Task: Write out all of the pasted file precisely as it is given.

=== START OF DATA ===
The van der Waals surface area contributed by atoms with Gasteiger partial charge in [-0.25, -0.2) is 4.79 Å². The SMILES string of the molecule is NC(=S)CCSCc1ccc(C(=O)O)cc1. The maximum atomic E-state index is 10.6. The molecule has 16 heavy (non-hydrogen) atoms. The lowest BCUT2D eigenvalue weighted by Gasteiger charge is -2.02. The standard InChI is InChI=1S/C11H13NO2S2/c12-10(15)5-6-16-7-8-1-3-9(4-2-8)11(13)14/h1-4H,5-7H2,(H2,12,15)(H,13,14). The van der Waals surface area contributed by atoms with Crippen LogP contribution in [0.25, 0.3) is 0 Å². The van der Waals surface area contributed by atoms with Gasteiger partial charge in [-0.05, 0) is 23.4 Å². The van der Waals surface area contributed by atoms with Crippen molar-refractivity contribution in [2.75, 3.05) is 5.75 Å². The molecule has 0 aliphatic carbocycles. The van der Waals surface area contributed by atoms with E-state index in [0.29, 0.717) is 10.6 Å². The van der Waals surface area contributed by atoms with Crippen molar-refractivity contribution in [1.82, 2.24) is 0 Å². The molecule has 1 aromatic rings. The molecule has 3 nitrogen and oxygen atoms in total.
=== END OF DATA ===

The van der Waals surface area contributed by atoms with Gasteiger partial charge in [-0.25, -0.2) is 4.79 Å². The SMILES string of the molecule is NC(=S)CCSCc1ccc(C(=O)O)cc1. The maximum atomic E-state index is 10.6. The molecule has 16 heavy (non-hydrogen) atoms. The lowest BCUT2D eigenvalue weighted by Gasteiger charge is -2.02. The standard InChI is InChI=1S/C11H13NO2S2/c12-10(15)5-6-16-7-8-1-3-9(4-2-8)11(13)14/h1-4H,5-7H2,(H2,12,15)(H,13,14). The van der Waals surface area contributed by atoms with Crippen LogP contribution in [0.25, 0.3) is 0 Å². The van der Waals surface area contributed by atoms with Gasteiger partial charge in [-0.05, 0) is 23.4 Å². The van der Waals surface area contributed by atoms with Crippen molar-refractivity contribution in [2.75, 3.05) is 5.75 Å². The molecule has 0 aliphatic carbocycles. The van der Waals surface area contributed by atoms with E-state index in [0.29, 0.717) is 10.6 Å². The van der Waals surface area contributed by atoms with Crippen molar-refractivity contribution in [1.82, 2.24) is 0 Å². The molecule has 1 aromatic rings. The molecule has 3 nitrogen and oxygen atoms in total.